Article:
Monday 11 December 2017

Racehorse owners failing to last the course in recession

John Mulligan

John Mulligan

The sport of kings is increasingly becoming one for royalty as the chill wind of recession thins out the number of racehorse owners in Ireland.

A favourite pastime of the nouveau riche during the boom years, the expense associated with owning bloodstock has seen paupers fall off the saddle.

New figures from Horse Racing Ireland (HRI) show that the number of bloodstock owners in the country tumbled 11.7pc last year to 3,779 compared to 2011. The number of horses in training also fell, by 6pc to 9,238.

"The fall in ownership and horses in training remains a cause for concern," said HRI chief executive Brian Kavanagh.

He insisted that Irish horses and racing professionals continue to dominate the world stage however, driving international demand for Irish bloodstock. Sales of Irish race horses grew for the second year in a row during 2012, with turnover up 15.4pc to €93.5m.

But whatever about global demand, the industry in Ireland is suffering.


The figures reveal that total attendances at fixtures last year in Ireland fell 3.4pc to 1.2 million. Average attendances slumped 7.2pc to 3,416.

And all that was despite the number of fixtures actually rising in 2012, by 4.2pc to 350. Mr Kavanagh said the fall in attendance had been hit by the cancellation of 20 fixtures last year.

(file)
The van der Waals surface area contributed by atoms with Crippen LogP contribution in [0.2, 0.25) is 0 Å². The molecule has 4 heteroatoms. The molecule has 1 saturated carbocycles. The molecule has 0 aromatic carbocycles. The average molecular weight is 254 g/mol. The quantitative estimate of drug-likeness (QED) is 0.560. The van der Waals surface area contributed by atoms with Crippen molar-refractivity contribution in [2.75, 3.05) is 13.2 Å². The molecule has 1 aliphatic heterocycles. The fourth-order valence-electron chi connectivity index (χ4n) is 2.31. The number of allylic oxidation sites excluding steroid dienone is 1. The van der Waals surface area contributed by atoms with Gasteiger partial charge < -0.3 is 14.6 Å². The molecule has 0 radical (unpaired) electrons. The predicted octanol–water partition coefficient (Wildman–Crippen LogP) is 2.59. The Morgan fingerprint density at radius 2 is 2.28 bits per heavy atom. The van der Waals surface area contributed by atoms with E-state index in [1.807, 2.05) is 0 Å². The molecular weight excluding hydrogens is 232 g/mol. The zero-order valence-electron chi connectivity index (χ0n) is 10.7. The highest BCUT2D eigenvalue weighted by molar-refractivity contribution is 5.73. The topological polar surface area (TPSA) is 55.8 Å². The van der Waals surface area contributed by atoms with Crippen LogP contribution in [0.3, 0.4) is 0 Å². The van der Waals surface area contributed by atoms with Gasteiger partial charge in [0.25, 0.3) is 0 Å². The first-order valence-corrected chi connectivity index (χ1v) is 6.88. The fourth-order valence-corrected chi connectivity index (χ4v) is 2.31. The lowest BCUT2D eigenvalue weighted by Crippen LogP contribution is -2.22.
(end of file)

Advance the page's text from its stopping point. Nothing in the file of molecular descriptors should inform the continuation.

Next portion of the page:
On-course betting has also plummeted since the end of the boom.

Last year it plunged 20.8pc to €98.4m and the figure is down nearly €130m since a peak that was recorded in 2007.

The betting hasn't necessarily migrated either, with the amount of wagers placed on horse racing at betting shops in Ireland last year having remained stable at €2.8bn.

Total prize money in Ireland edged 1.1pc higher last year to €44.9m.

Mr Kavanagh claimed the future of on-course betting "is doubtful" without reform of betting taxation laws.

He maintained the horse racing sector contributes €1bn annually to the Irish economy and accounts for €174m in annual exports.


"To maintain and develop that status, the industry awaits the enactment of legislation to bring off-shore betting within the taxation net with an appropriate level of betting duty to ensure the industry is funded without exchequer subvention while maintaining a link between betting duty raised and industry funding," he said.

Irish Independent

Promoted Links

Business Newsletter

Read the leading stories from the world of Business.

Promoted Links

Also in Business